Problems? We All Have Them…

Problems… there are no shortages. Everyone has them. It’s not unusual for friends and family to come to us with problems that need to be solved. Usually, adults find ways to solve their own problems, they just want someone to listen to them while they talk through them. It makes them feel that we care. Some of us have open arms and lend an ear, others find it rude that anyone would think of dumping their problems onto them. Don’t we have enough of our own? The former may adore her friend, the latter may find her friend “toxic.” Whichever personality type you are; venter, dumper, compassionate listener, irritated unable enabler, the reality remains the same. We all have problems.

What are problems? Webster’s dictionary defines a problem as a perplexing question, situation, or person. It’s an ancient Latin word, problema meaning to “throw forward.” So true. Problems present themselves, over and over again. Over time, we should become pros at solving them and in a sense, we do. But growing older oftentimes means our patience grows thinner, hence a double quandary.

Sometimes problems get so out of hand, spinning our life out of control, that we become frozen and petrified, which only makes things worse. And when multiple persons are involved (as is often the case in family matters) one feels that their once pleasant life may never return. This is the time that we turn to the garden (or nature in the form of a park, the local strip of woods, the backyard or if none of these are available, the local nursery). For it is in nature that we find peace and rejuvenation that give us the best chance of answering the questions that life’s problems present.

Suellen Ocean is the author of many books on diverse topics. Her books are available here:

Women Who Weedeat

Gas powered weedeaters are heavy so a few years ago, when I ran across an electric “string trimmer” that looked like a weedeater, I bought it. They’re light and do a fairly good job cutting the tall grasses around my house. But this year, with all the rain we’ve had in Northern California, I didn’t want to burn out another entry-level weedeater so I bought a Black & Decker 14” string trimmer/edger. It has a 7.5-amp motor. The box says that it “provides high performance trimming of tough weeds, grass and overgrowth.” When my husband saw it, he said, “Wow, you’re going to go to town with this.”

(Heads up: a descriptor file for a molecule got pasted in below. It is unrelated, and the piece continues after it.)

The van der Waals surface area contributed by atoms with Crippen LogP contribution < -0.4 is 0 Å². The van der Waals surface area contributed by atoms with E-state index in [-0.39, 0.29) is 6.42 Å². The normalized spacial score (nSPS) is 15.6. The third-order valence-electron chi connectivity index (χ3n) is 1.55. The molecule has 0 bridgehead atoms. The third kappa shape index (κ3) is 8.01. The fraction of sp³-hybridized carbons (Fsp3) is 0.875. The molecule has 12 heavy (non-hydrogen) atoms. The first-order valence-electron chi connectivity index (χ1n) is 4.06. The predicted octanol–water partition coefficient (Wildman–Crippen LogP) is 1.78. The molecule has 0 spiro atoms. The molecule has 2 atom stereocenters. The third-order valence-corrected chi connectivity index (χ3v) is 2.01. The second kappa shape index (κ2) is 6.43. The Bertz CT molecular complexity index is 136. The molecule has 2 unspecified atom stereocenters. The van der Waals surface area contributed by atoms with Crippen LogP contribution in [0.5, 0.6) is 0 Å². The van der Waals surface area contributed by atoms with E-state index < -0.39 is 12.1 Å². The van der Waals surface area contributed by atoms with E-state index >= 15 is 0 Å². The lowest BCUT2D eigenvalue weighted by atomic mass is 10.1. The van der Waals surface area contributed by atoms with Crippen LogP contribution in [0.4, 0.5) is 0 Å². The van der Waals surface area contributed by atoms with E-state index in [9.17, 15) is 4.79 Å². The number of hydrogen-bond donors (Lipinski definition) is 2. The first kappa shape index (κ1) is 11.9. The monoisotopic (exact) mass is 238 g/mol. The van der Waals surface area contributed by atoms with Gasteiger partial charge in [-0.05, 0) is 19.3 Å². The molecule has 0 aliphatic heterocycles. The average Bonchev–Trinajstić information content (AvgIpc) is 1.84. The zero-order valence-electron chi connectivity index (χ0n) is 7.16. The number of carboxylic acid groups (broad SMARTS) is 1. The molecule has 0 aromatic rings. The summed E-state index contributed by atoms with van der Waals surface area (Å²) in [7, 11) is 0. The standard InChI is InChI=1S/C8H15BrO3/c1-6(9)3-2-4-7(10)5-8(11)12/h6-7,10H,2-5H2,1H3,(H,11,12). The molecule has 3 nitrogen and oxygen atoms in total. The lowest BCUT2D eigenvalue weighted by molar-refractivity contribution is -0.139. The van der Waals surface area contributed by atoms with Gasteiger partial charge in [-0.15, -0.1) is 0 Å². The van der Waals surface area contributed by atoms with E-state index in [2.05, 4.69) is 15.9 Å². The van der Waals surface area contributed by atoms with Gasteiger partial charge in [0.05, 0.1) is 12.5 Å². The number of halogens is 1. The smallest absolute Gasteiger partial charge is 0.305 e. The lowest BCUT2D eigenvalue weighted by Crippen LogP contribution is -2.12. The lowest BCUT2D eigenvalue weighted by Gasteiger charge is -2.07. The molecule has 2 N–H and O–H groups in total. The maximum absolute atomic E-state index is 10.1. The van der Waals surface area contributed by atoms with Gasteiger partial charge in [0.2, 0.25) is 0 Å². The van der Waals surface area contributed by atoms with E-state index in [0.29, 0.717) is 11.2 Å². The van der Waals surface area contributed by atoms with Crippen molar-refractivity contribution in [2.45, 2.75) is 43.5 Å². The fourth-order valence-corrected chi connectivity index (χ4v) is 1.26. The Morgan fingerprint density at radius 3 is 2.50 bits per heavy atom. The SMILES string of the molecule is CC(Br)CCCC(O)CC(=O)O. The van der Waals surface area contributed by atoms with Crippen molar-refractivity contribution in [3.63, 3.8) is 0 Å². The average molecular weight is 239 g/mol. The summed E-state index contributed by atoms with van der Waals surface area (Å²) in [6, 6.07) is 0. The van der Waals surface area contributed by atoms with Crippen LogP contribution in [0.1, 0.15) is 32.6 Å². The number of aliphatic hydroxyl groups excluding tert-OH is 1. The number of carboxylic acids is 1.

I don’t usually give testimonials for a product but I’m so pleased with this new tool, I had to give a shout out. I’ve been running it all week for at least an hour a day and I’m still on the same spool of string. It has not faltered. Not even once. The other string trimmers, the dinky ones I used for several years, burnt out. Literally. I had to buy a new one every year. When they got hot and started smoking, they were done. This Black & Decker has the motor up at the top, just below the handle, so it doesn’t get clogged with grass. I think that’s what caused the others to burn out. Grass clogged the vents meant to cool the motor. That and they just didn’t have enough amps. Too bad I can’t just let the grasses grow. I hate cutting wildflowers, so I try to leave them as long as I can for the birds, butterflies, moths and bees. But I’ve seen first-hand the damage from a woodlands fire. So, in my neighborhood, we weedeat. Ladies too.

Suellen Ocean is the author of many books on diverse topics. Her books are available here:

Protecting Your Garden Produce from Mice

AcornMouseCoverMedI’ve posted before, my gardening experience with a terrified, newborn baby mouse but let me tell you what attracted the mouse family in the first place. Compost; eggshells, apple cores, banana peels and watermelon rinds drew them right to my garden. I cover the compost with horse manure but obviously not well enough. When volunteer pumpkins and tomato plants sprang from the pile in early spring, I was delighted and so were the mice. They started in on the tomatoes while they were still green. Ditto with the pumpkins. Further down the garden, I have cantaloupe. They like that too but so far I’ve kept them from eating it. I’ve found that if I place a white plastic tofu container (or the grocery store container that mushrooms come in) upside down on the ground and place the immature fruit on top of it, it keeps the fruit off the ground enough to keep the mice away. It’s necessary to keep an eye on them as sometimes the fruit rolls off. But it’s easy to put it back on the plastic. The plastic tubs help keep other feasting insects away from your produce too and they keep the fruit pristine.Poor Jonny's Cover  Suellen Ocean is the author of many books on diverse topics. Her books are available here: